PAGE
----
"My client was largely unresponsive during questioning and never requested an attorney be present during questioning. Police violated his rights because they failed to stop asking questions after an unspecified time thereby making his admission of guilt inadmissable in court."

    I'm not a lawyer so maybe I don't understand some of the "finer" points of law but I still can't believe this case made it all the way to the SCOTUS or that we have 4 justices that want to let they guy walk.

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    Regular Member TFred's Avatar
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    You know... (that's my code word for "speculation is about to commence")

    The Supreme Court is supposed to be above the fray of political ideology. We all know that is hogwash.

    I wonder if in these cases that come out as close 5-4 decisions, that some of the time at least, these numbers are not necessarily as close as they seem.

    We all know that in Congress (and even in our Virginia legislature), close votes are often not really a true representation of the vote. The leadership "allows" the representatives in certain districts to make "safer" votes as long as they have the numbers required to pass. I wonder if the same thing sometimes happens here. If the progressives actually did have a majority, I wonder if the outcome of this case and others like it might not still be the same. In this particular case, for example, it would take a lot more guts to vote in favor of the dissenting opinion, realizing the horrible ramifications it would have, if there were actually enough votes to make it the majority opinion. It's a perfectly "safe" vote, when there are only 4.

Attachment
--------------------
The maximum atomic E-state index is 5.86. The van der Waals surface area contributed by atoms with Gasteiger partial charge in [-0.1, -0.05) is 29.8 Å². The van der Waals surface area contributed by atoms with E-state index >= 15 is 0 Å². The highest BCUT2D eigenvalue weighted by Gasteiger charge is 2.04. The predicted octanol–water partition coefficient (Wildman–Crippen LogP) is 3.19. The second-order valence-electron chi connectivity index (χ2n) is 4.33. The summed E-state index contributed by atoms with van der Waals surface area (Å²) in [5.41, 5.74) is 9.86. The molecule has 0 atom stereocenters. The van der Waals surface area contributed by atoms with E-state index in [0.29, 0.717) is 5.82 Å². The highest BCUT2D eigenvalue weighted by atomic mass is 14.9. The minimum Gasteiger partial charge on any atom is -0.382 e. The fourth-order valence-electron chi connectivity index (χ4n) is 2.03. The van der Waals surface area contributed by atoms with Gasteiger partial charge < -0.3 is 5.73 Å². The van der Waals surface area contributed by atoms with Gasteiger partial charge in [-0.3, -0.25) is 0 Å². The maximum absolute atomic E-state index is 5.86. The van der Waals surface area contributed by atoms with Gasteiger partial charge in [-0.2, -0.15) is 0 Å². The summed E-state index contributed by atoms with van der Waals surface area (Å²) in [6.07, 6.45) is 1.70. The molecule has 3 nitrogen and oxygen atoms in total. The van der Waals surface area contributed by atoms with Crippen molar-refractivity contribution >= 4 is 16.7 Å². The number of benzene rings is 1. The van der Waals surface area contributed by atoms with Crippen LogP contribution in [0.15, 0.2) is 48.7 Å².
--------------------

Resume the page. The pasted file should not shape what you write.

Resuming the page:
Unfortunately, as long as those involved in the process keep their mouths shut, we will never know. Perhaps this is the true reason Supreme Court justices are appointed for life... so that they don't ever retire and write revealing memoirs!

    (End of speculation, for now.)

    TFred


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    TFred wrote:
    We need to be praying hard for the health and safety of these 5 sensible judges every day.

    "If we were to ever consider citizenship as the least bit matter of merit instead of birthright, imagine who should be selected as deserved representation of our democracy: someone who would risk their daily livelihood to cast an individually statistically insignificant vote, or those who wrap themselves in the flag against slightest slights." - agenthex